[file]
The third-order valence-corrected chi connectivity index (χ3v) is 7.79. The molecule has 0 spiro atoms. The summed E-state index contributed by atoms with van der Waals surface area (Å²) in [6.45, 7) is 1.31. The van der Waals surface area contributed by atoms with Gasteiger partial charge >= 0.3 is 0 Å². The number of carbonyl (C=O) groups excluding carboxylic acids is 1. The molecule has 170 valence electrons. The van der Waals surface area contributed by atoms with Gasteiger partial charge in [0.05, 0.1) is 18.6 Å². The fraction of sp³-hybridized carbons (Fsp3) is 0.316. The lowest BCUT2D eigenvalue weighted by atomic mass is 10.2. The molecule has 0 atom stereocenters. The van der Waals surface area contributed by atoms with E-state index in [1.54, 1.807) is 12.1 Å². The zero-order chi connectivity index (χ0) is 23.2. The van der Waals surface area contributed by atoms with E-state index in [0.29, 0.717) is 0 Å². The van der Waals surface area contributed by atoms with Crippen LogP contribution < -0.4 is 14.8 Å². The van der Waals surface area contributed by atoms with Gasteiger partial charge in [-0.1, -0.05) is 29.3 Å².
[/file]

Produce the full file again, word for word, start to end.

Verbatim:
The third-order valence-corrected chi connectivity index (χ3v) is 7.79. The molecule has 0 spiro atoms. The summed E-state index contributed by atoms with van der Waals surface area (Å²) in [6.45, 7) is 1.31. The van der Waals surface area contributed by atoms with Gasteiger partial charge >= 0.3 is 0 Å². The number of carbonyl (C=O) groups excluding carboxylic acids is 1. The molecule has 170 valence electrons. The van der Waals surface area contributed by atoms with Gasteiger partial charge in [0.05, 0.1) is 18.6 Å². The fraction of sp³-hybridized carbons (Fsp3) is 0.316. The lowest BCUT2D eigenvalue weighted by atomic mass is 10.2. The molecule has 0 atom stereocenters. The van der Waals surface area contributed by atoms with E-state index in [1.54, 1.807) is 12.1 Å². The zero-order chi connectivity index (χ0) is 23.2. The van der Waals surface area contributed by atoms with E-state index in [0.29, 0.717) is 0 Å². The van der Waals surface area contributed by atoms with Crippen LogP contribution < -0.4 is 14.8 Å². The van der Waals surface area contributed by atoms with Gasteiger partial charge in [-0.1, -0.05) is 29.3 Å².